Brexit: Supreme Court Ruling

Part of Oral Answers to Questions — Economy – in the Northern Ireland Assembly at 3:15 pm on 24th January 2017.

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Photo of Simon Hamilton Simon Hamilton DUP 3:15 pm, 24th January 2017

The Member makes a valid point. Here is an issue in terms of Brexit and Northern Ireland's position in seeking to get the best deal for Northern Ireland, which is clearly hampered by the situation that we are now in, with Sinn Féin walking away from the Executive. It is a critical time in respect of the triggering of article 50, however, and when that will be done by the Prime Minister. It is incredibly important that Northern Ireland's voice still be heard. Unfortunately, given the circumstances that we are in, that will become incredibly difficult as a result of what Sinn Féin has done in pulling out of the Executive.

The Northern Ireland Executive have, over the last number of months since the referendum result in June, bombarded Whitehall with information about the Northern Ireland economy. We have engaged at Secretary of State level with various Departments and, crucially, with David Davis and his Department, the Department responsible for Brexit. It is clear from that engagement that that message — the need for the particular circumstances that Northern Ireland faces and the clear circumstances created by our history and geography — is getting through, and we hear that verbalised by very clear support for Northern Ireland's position from the Prime Minister.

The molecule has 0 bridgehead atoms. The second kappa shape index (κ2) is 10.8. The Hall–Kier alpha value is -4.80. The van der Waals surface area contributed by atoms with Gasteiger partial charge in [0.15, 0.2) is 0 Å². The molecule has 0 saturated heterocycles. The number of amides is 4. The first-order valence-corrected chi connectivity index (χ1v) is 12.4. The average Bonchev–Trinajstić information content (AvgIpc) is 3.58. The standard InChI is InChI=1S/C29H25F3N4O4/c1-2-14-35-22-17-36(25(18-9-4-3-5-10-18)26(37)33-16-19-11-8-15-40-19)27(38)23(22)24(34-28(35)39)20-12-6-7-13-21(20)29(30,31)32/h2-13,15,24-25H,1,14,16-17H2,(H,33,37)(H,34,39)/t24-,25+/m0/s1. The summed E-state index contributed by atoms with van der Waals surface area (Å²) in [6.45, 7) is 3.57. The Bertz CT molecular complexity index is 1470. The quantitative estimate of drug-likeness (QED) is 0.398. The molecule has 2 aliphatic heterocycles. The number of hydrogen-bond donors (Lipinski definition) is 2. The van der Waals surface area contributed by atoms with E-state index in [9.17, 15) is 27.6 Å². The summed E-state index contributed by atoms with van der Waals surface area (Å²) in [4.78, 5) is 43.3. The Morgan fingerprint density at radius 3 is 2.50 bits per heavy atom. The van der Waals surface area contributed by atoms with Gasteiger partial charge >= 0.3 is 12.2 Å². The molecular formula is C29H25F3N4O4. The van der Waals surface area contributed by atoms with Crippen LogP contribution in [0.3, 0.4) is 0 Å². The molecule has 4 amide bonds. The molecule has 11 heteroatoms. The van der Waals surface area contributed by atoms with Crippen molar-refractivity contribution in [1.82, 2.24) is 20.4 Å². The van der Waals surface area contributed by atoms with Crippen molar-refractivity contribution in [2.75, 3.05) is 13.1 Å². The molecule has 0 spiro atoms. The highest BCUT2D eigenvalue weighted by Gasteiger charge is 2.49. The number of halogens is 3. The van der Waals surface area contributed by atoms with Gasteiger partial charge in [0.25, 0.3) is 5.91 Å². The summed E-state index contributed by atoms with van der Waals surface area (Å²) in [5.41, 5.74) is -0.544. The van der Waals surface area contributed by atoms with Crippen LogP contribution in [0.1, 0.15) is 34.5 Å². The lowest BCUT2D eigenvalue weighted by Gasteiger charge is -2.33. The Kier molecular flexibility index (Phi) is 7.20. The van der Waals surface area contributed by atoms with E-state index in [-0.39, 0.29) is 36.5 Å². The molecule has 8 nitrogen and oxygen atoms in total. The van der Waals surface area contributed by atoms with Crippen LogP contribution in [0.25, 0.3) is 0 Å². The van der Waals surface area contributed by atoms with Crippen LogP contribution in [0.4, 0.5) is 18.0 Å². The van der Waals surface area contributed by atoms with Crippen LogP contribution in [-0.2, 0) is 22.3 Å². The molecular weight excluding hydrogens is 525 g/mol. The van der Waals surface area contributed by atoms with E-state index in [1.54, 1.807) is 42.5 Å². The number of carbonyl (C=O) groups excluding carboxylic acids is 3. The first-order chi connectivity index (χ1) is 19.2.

Before Christmas, I was able to engage with the Prime Minister of Malta, who is now the president of the European Council. It was significant that he acknowledged the particular circumstances that Northern Ireland faces and pointed out that, in respect of the position in Brussels, it was one of the key priorities for Brussels to deal with the situation in Northern Ireland. I think that that bodes well for a positive outcome for Northern Ireland from the upcoming negotiations.